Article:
Harvard lecturer Timothy P. McCarthy '93 posted this comment on his Facebook page on June 20, prompting concerned and frustrated responses from many prominent LGBTQ faculty and administrators.
After a going-away party for an openly gay College administrator last month, Harvard Kennedy School lecturer Timothy P. McCarthy ’93 came to a disturbing realization: Seven prominent faculty members, administrators, and staff who identify as gay or lesbian have left the University in the last two years.
Openly gay undergraduate chaplain Jonathan C. Page ’02 left Memorial Church in the summer of 2010.
In the spring of 2011, Susan B. Marine, an openly lesbian College administrator who served as assistant dean of student life and the director of the Harvard College Women’s Center, announced her resignation.
Last summer, Paul J. McLoughlin, who is openly gay, stepped down from his post as senior adviser to the Dean of the College.
Openly gay History and Literature lecturer Ian K. Lekus left the University at the end of last summer when his teaching contract expired.
After 21 years at Harvard, Bradley S. Epps, director of undergraduate studies in Romance studies and director of graduate studies in women, gender, and sexuality, who identifies as queer, will not return in the fall.
Neither will openly gay Divinity School professor Mark D. Jordan, whose work focuses on ethics, Christianity, and sexuality.
And this August, Associate Dean of Student Life Joshua G. McIntosh, who is openly gay, will leave University Hall.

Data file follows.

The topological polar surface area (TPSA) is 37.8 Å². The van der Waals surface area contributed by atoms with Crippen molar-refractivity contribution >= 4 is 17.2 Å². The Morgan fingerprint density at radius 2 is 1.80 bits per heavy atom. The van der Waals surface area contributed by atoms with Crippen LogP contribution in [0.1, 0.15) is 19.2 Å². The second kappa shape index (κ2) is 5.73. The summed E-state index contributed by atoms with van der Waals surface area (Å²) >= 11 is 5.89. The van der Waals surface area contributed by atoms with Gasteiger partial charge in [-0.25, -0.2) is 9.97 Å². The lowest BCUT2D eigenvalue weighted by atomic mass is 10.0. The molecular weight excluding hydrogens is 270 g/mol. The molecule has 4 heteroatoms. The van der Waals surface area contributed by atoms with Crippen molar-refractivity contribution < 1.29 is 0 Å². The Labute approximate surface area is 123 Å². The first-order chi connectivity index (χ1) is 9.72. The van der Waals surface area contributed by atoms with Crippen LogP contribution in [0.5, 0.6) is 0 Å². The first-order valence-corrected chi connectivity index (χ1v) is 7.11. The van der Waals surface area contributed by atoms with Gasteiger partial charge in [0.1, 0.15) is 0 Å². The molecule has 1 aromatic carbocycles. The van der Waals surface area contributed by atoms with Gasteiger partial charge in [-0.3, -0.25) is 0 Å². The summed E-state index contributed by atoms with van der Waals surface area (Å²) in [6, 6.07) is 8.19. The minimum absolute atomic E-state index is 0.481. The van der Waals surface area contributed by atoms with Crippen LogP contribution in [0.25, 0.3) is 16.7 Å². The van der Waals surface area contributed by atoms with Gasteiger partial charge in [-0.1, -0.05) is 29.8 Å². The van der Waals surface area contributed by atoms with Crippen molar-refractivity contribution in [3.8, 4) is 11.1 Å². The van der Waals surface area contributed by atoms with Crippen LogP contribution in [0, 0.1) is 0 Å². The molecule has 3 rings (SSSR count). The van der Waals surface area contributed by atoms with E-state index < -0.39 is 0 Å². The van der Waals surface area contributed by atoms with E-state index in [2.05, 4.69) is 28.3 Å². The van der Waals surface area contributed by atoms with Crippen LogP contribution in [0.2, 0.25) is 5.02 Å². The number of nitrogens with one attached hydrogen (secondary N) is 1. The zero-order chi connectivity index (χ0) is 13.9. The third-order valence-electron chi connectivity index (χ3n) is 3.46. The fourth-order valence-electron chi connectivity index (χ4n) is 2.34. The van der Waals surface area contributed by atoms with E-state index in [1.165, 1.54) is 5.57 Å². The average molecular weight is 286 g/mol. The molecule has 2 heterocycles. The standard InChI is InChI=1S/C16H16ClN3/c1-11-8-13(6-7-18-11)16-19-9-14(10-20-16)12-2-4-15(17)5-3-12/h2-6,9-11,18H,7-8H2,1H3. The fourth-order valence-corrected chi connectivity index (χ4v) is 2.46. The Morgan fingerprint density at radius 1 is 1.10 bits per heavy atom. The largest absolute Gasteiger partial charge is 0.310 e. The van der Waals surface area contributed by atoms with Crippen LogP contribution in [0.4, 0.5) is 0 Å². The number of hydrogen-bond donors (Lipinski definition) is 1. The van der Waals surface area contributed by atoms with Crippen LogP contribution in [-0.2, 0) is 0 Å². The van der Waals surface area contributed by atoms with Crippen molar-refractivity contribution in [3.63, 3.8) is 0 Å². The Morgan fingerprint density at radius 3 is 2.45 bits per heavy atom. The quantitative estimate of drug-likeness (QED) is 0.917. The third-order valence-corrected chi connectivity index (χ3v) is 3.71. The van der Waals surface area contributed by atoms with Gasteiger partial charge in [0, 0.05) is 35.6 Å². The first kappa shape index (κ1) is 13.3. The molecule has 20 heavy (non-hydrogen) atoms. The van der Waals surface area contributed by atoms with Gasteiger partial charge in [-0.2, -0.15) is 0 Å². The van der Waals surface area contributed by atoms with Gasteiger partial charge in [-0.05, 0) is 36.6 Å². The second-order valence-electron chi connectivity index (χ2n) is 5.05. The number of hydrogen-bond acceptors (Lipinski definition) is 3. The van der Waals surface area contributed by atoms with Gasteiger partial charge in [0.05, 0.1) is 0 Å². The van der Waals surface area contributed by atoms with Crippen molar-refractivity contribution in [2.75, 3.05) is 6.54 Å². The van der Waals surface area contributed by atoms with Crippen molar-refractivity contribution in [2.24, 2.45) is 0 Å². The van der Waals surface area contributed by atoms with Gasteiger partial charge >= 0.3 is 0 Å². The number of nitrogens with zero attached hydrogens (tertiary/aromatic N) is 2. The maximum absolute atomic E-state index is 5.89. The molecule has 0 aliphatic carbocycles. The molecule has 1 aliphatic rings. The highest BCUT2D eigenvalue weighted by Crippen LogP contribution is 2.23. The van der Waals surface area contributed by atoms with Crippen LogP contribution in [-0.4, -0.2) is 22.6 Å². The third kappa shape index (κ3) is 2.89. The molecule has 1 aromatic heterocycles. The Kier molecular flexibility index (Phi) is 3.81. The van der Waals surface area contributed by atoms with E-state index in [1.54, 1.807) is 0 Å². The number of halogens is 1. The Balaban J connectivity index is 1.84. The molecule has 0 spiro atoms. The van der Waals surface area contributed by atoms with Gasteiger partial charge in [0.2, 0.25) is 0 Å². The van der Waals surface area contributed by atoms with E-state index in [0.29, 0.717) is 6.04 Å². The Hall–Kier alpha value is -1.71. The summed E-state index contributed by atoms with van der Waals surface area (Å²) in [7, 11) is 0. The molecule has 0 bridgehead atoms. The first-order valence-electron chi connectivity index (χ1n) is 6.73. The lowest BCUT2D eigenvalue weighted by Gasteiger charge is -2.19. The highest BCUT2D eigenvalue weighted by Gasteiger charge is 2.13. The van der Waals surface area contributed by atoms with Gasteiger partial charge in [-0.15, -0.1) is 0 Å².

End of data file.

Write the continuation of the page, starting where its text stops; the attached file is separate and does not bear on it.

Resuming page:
“I kind of woke up the next day [after McIntosh’s going-away party] and thought, ‘Wow, we've lost a lot of folks,’” said McCarthy, who is openly gay. “These aren't just people who happen to be gay or lesbian—they were incredibly visible, incredibly dedicated, incredibly talented, and incredibly important to the University.”
That day, June 20, McCarthy posted a status update on his Facebook account that listed the many departures.
”This queer exodus is a terrible thing for Harvard, its students, and its intellectual, political, and moral orientation,” McCarthy wrote.
Eight of McCarthy’s Facebook friends, including several of the gay and lesbian administrators he had named, posted comments on his status update that expressed concern or frustration.
Two of those former administrators who commented on McCarthy’s post, Marine and McLoughlin, did not respond to repeated requests for comment for this article. Epps, also a participant in the Facebook discussion, declined to be interviewed for this article.
But interviews with five of the participants in the Facebook discussion and others largely suggest that as Harvard’s first-ever permanent director of bisexual, gay, lesbian, transgender, and queer student life starts work this week, all is not well according to gay and lesbian employees at Harvard.
Vanidy “Van” Bailey–who was tapped for the position last month after the original appointee, Lee Forest, turned it down just days before she was supposed to start last fall–is charged with becoming the face of a community that has recently lost many of its most prominent leaders.